5. You’re Communicating Too Low (or Too Narrow)

Communication is key, and if you’re only ever communicating with junior folks low on the client’s chain of command, or if you consistently communicate with the same one or two people, strategy and proactivity will be difficult to enact. C-suite meetings may not always be necessary, but if you think or know they’d be impossible to get, that’s a pretty strong indicator of your relevancy (or lack thereof) to the client.

On the flip side, narrow communication can be an internal issue, too. As a key account manager, you talk and think about your customers all day, but that’s not necessarily true for all of the internal teams who touch your client’s business. As the KAM, it’s your job to be an internal champion for your client, to make sure the client’s wants and needs are broadcast throughout your entire company, and that everyone understands what needs to be done to meet and exceed the customer’s expectations.

6. You’re Seeing Low or No Growth

If your business’s growth is slow or non-existent, it likely has to do with the way you report value back to the customer. Remember, your customer doesn’t wake up in the morning thinking about you; they’re thinking about themselves. It’s your job as a key account manager to remind your customer what you’ve been doing and what results you’ve delivered.

Don’t be timid when it comes to demonstrating value. Ask the client, “did you get the results you’re looking for?” By consistently reporting on value and having candid conversations, your customer will be able to internalize your offering and how it fits in with their business goals. It’s that top-of-mind awareness that comes to aid when invoices are due or renewals come around. Growth is easier to drive in a long-term partnership if you regularly communicate value.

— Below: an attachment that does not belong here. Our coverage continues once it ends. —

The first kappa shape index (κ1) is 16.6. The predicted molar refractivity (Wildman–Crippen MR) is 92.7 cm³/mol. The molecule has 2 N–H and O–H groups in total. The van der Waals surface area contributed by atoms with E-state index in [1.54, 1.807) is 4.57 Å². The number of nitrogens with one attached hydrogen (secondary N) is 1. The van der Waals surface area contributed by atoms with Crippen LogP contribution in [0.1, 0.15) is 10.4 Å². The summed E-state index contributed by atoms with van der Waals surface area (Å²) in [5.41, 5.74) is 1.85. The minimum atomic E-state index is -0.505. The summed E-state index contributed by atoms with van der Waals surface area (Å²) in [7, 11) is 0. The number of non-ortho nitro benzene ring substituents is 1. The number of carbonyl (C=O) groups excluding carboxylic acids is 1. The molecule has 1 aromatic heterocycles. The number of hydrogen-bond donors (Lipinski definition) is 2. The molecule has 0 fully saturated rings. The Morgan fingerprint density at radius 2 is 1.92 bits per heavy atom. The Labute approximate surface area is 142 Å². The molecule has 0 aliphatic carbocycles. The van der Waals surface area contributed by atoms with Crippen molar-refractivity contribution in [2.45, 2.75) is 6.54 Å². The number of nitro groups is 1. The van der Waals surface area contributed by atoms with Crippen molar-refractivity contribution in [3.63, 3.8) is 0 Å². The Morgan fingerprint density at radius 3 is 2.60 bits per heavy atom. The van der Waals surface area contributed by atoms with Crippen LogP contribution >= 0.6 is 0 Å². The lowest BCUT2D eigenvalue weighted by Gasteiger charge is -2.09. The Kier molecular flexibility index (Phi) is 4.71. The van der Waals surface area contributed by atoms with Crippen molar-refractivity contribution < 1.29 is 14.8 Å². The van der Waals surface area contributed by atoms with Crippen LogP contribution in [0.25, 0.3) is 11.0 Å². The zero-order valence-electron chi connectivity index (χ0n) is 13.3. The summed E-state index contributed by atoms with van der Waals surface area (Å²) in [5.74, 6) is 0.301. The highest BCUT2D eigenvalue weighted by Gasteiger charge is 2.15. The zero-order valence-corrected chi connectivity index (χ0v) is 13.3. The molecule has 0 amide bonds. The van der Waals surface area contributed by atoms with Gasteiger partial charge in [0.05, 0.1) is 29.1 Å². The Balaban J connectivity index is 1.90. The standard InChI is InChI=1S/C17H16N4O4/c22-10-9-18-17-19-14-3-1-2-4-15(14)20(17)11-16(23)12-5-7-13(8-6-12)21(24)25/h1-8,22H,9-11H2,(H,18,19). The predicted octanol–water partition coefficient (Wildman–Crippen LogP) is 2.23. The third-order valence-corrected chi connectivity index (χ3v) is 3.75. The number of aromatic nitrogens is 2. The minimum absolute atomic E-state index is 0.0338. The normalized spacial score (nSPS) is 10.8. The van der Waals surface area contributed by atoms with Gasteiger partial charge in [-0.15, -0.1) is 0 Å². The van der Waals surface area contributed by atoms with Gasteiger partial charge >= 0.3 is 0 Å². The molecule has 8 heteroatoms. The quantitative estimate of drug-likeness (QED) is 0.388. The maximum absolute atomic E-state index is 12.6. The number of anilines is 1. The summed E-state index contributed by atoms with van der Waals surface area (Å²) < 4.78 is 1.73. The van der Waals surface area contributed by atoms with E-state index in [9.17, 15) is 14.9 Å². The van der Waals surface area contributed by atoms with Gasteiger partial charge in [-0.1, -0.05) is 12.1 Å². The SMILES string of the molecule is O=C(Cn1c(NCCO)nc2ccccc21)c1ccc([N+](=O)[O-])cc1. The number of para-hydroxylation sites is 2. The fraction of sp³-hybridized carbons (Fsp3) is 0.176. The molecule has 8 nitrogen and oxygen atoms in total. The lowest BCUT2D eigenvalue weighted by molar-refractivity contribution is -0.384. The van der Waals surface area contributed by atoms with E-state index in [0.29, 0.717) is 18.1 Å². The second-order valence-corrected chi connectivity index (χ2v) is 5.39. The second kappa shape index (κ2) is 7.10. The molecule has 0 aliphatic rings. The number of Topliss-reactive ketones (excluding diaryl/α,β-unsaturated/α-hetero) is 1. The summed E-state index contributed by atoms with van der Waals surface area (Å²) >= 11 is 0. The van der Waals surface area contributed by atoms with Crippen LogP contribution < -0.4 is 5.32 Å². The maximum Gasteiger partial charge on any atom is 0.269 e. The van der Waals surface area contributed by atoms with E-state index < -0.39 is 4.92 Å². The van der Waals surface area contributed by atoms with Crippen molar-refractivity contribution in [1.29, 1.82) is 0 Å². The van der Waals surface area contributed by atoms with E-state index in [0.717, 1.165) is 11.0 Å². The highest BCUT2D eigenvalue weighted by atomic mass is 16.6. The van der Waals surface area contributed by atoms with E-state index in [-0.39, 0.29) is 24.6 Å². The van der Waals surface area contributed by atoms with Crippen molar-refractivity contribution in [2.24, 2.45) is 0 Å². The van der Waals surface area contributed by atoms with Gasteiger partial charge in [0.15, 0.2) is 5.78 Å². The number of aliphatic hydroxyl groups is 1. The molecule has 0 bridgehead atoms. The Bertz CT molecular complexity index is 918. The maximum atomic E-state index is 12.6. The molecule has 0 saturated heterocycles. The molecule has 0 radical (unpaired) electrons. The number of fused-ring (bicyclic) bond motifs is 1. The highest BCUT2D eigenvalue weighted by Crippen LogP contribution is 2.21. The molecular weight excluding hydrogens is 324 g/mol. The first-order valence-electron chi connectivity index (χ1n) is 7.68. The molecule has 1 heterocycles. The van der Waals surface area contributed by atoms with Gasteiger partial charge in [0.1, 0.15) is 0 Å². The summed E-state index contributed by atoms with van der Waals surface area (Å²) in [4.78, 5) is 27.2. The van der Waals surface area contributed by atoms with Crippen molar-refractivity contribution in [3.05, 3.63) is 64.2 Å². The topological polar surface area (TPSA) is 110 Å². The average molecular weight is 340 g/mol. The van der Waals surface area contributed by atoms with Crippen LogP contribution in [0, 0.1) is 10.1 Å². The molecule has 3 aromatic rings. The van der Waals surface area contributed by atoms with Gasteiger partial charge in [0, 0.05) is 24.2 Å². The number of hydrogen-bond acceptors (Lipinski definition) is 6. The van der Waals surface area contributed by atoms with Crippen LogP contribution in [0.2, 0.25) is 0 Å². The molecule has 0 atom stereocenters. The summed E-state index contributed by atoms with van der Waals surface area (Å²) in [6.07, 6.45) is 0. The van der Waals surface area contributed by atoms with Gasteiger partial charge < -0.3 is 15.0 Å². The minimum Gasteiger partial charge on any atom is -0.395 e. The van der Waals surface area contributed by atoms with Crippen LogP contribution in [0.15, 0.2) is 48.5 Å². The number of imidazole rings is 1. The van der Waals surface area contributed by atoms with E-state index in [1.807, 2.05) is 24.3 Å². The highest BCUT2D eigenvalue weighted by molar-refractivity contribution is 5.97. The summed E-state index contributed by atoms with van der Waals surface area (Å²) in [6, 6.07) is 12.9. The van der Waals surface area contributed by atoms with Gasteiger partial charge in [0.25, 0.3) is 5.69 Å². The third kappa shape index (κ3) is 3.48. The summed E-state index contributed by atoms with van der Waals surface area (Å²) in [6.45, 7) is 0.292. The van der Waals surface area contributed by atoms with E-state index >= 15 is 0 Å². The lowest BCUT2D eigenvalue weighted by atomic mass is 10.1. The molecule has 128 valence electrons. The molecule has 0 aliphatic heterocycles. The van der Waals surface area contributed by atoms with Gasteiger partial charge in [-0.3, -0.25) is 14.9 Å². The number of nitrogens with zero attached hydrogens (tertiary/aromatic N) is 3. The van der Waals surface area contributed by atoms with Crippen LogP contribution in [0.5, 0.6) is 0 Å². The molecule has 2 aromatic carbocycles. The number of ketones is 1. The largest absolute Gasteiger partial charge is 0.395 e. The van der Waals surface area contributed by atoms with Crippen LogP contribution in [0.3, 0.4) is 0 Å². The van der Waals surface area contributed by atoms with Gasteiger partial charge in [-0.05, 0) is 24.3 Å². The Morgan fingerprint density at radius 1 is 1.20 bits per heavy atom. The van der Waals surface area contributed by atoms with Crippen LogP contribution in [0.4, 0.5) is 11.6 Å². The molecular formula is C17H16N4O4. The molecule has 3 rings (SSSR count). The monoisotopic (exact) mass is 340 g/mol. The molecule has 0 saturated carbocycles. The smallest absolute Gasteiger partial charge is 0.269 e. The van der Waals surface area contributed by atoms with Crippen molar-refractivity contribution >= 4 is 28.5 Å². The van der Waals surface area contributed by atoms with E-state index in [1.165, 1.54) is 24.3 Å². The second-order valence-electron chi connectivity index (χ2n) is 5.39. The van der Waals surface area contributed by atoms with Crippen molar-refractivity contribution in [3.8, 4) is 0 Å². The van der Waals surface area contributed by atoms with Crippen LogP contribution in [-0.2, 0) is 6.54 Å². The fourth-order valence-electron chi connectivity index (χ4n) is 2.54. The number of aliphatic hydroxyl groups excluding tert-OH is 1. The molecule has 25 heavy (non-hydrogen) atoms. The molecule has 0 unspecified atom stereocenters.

Getting Back on Course

All of these signs are evidence that you’re not in control of your accounts or your business. If you’re operating within the above conditions, you’re missing out on opportunities, likely leaving money on the table, and putting your business at risk.

So how to course-correct, to maximize opportunities and minimize risk?

Become a Trusted Advisor and Work at a Strategic Level

Follow our KAM Process to know which customers are healthy and which are at risk, to have actionable account plans in place, and to measure and communicate value.

Have Commitment and Buy-in From Your Entire Company

Customer engagement will be difficult to achieve without support from your own leadership. The intention to support your customer’s strategic objectives and to keep your customer promises is something that must be agreed to from your CEO down.

Have the Infrastructure Needed To Support Your Intentions

Make sure you have the right tools, processes, teams and training to manage your customers. If you and your team aren’t using the right systems — or if you’re using disparate or inconsistent systems — you’re not setting yourself up for success. CRM is a start, but it’s not designed for the unique demands of post-sale account management. You need a roadmap to help you deliver value, processes that are consistent and replicable among all key account managers, and you need a tech stack that integrates account plans in KAM daily workflows.


If the above attributes describe your current company situation (or describe it too closely for comfort), your business may benefit from key account management software. To see how Kapta can help support, accelerate and mentor your efforts, schedule a personal demo today.